So far, <.+ has matched <EM>first</EM> test and the engine has arrived at the end of the string. > cannot match here. The engine remembers that the plus has repeated the dot more often than is required. (Remember that the plus requires the dot to match only once.) Rather than admitting failure, the engine will backtrack. It will reduce the repetition of the plus by one, and then continue trying the remainder of the regex.

So the match of .+ is reduced to EM>first</EM> tes. The next token in the regex is still >. But now the next character in the string is the last t. Again, these cannot match, causing the engine to backtrack further. The total match so far is reduced to <EM>first</EM> te. But > still cannot match. So the engine continues backtracking until the match of .+ is reduced to EM>first</EM. Now, > can match the next character in the string. The last token in the regex has been matched. The engine reports that <EM>first</EM> has been successfully matched.

Remember that the regex engine is eager to return a match. It will not continue backtracking further to see if there is another possible match. It will report the first valid match it finds. Because of greediness, this is the leftmost longest match.

Laziness Instead of Greediness

The quick fix to this problem is to make the plus lazy instead of greedy. Lazy quantifiers are sometimes also called “ungreedy” or “reluctant”. You can do that by putting a question mark after the plus in the regex. You can do the same with the star, the curly braces and the question mark itself. So our example becomes <.+?>. Let’s have another look inside the regex engine.

Again, < matches the first < in the string. The next token is the dot, this time repeated by a lazy plus. This tells the regex engine to repeat the dot as few times as possible. The minimum is one. So the engine matches the dot with E. The requirement has been met, and the engine continues with > and M. This fails. Again, the engine will backtrack. But this time, the backtracking will force the lazy plus to expand rather than reduce its reach. So the match of .+ is expanded to EM, and the engine tries again to continue with >. Now, > is matched successfully. The last token in the regex has been matched. The engine reports that <EM> has been successfully matched. That’s more like it.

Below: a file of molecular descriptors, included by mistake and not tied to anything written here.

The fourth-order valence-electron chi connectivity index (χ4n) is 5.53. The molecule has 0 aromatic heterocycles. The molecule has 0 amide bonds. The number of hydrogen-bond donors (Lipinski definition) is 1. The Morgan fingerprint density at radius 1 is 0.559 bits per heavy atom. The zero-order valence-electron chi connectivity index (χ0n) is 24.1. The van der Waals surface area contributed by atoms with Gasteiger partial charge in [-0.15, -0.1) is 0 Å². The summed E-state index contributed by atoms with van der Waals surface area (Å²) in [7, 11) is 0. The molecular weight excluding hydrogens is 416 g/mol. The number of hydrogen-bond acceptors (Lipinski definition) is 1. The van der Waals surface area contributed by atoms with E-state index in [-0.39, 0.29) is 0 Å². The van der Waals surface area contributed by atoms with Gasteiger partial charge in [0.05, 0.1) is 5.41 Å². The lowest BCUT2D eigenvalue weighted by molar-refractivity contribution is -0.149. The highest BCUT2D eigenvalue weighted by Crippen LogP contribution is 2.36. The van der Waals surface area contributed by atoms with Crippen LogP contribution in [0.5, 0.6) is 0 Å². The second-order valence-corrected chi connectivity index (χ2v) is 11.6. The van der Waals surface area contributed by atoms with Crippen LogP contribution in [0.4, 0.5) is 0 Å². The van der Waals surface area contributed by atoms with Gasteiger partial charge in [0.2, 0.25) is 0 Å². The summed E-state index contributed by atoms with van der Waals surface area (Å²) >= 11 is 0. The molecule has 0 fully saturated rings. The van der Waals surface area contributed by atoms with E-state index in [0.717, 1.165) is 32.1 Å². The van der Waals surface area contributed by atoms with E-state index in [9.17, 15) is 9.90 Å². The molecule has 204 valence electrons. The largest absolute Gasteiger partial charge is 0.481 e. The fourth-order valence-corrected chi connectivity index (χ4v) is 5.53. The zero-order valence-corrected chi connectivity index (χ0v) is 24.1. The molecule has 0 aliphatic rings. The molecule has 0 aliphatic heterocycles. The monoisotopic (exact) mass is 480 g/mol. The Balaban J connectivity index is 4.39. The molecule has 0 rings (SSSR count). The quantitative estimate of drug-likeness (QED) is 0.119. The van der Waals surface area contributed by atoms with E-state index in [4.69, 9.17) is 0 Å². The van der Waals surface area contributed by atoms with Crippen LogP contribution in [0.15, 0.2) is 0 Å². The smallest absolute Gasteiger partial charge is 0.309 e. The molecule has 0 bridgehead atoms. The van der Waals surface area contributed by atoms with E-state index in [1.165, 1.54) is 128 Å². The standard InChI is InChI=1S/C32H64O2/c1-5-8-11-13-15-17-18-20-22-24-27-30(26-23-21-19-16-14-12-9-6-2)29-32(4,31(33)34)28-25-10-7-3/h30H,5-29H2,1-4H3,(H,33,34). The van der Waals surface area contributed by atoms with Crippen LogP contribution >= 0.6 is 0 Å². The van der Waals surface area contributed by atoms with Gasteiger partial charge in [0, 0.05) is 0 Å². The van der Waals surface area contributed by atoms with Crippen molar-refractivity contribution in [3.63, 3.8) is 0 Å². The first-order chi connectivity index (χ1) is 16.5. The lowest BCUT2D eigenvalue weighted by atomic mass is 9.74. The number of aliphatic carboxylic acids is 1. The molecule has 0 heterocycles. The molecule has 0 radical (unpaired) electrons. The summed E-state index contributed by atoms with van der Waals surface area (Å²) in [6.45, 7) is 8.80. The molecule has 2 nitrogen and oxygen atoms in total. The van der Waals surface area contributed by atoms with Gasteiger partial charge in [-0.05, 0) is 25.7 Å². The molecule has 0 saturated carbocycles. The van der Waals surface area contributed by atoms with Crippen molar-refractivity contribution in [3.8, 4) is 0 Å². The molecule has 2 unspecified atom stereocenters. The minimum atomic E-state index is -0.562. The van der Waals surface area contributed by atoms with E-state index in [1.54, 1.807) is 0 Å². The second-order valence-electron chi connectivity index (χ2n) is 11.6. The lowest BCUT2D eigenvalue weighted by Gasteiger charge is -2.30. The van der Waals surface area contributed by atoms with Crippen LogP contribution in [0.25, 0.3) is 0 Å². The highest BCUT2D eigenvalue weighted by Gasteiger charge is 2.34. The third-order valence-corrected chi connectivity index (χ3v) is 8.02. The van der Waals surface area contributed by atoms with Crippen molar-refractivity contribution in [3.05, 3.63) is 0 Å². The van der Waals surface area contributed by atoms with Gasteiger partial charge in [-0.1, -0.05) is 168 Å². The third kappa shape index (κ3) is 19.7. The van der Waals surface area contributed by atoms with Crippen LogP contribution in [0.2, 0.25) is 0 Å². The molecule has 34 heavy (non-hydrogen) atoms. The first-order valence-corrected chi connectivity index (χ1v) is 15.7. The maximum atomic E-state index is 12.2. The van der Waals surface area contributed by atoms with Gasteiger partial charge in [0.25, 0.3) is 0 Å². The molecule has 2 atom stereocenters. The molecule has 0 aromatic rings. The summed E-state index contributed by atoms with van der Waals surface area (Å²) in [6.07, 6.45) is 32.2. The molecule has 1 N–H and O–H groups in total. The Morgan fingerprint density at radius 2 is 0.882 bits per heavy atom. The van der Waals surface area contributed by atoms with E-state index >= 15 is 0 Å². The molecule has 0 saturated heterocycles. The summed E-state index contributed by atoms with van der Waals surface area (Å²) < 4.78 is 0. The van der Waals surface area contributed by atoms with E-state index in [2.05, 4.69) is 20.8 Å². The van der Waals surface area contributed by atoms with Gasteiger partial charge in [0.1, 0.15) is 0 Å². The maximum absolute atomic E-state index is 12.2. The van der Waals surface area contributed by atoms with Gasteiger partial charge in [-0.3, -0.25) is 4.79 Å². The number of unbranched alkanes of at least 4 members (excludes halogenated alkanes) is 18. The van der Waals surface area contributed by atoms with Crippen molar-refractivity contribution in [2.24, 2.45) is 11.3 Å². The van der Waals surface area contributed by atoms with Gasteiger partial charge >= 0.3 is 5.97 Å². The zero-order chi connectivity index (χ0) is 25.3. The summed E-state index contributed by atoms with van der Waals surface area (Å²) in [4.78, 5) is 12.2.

An Alternative to Laziness

In this case, there is a better option than making the plus lazy. We can use a greedy plus and a negated character class: <[^>]+>. The reason why this is better is because of the backtracking. When using the lazy plus, the engine has to backtrack for each character in the HTML tag that it is trying to match. When using the negated character class, no backtracking occurs at all when the string contains valid HTML code. Backtracking slows down the regex engine. You will not notice the difference when doing a single search in a text editor. But you will save plenty of CPU cycles when using such a regex repeatedly in a tight loop in a script that you are writing, or perhaps in a custom syntax coloring scheme for EditPad Pro.

Only regex-directed engines backtrack. Text-directed engines don’t and thus do not get the speed penalty. But they also do not support lazy quantifiers.

Repeating \Q…\E Escape Sequences

The \Q…\E sequence escapes a string of characters, matching them as literal characters. The escaped characters are treated as individual characters. If you place a quantifier after the \E, it will only be applied to the last character. E.g. if you apply \Q*\d+*\E+ to *\d+**\d+*, the match will be *\d+**. Only the asterisk is repeated. Java 4 and 5 have a bug that causes the whole \Q…E sequence to be repeated, yielding the whole subject string as the match. This was fixed in Java 6.